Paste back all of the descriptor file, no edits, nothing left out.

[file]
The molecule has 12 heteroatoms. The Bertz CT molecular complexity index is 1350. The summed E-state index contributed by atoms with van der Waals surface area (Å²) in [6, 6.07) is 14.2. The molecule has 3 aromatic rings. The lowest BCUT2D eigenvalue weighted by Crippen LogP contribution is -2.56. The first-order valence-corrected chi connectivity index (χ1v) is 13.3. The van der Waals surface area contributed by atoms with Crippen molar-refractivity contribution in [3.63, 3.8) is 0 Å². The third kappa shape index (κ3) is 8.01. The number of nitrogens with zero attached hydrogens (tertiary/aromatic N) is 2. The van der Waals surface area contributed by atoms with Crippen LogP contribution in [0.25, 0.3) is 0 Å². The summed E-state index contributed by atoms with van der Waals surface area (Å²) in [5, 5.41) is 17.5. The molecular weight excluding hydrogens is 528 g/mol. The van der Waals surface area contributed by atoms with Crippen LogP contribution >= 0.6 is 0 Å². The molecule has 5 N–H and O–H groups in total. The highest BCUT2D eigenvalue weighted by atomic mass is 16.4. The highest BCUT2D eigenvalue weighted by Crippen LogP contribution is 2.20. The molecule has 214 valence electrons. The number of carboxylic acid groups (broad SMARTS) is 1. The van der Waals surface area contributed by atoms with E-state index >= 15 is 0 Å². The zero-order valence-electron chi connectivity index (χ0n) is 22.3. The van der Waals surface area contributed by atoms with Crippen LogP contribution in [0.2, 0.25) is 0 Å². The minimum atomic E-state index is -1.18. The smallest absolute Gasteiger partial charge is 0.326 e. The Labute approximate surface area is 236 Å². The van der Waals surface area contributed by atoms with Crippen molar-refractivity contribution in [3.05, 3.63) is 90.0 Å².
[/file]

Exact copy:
The molecule has 12 heteroatoms. The Bertz CT molecular complexity index is 1350. The summed E-state index contributed by atoms with van der Waals surface area (Å²) in [6, 6.07) is 14.2. The molecule has 3 aromatic rings. The lowest BCUT2D eigenvalue weighted by Crippen LogP contribution is -2.56. The first-order valence-corrected chi connectivity index (χ1v) is 13.3. The van der Waals surface area contributed by atoms with Crippen molar-refractivity contribution in [3.63, 3.8) is 0 Å². The third kappa shape index (κ3) is 8.01. The number of nitrogens with zero attached hydrogens (tertiary/aromatic N) is 2. The van der Waals surface area contributed by atoms with Crippen LogP contribution in [0.25, 0.3) is 0 Å². The summed E-state index contributed by atoms with van der Waals surface area (Å²) in [5, 5.41) is 17.5. The molecular weight excluding hydrogens is 528 g/mol. The van der Waals surface area contributed by atoms with Crippen LogP contribution >= 0.6 is 0 Å². The molecule has 5 N–H and O–H groups in total. The highest BCUT2D eigenvalue weighted by atomic mass is 16.4. The highest BCUT2D eigenvalue weighted by Crippen LogP contribution is 2.20. The molecule has 214 valence electrons. The number of carboxylic acid groups (broad SMARTS) is 1. The van der Waals surface area contributed by atoms with E-state index >= 15 is 0 Å². The zero-order valence-electron chi connectivity index (χ0n) is 22.3. The van der Waals surface area contributed by atoms with Crippen LogP contribution in [0.2, 0.25) is 0 Å². The minimum atomic E-state index is -1.18. The smallest absolute Gasteiger partial charge is 0.326 e. The Labute approximate surface area is 236 Å². The van der Waals surface area contributed by atoms with Crippen molar-refractivity contribution in [3.05, 3.63) is 90.0 Å².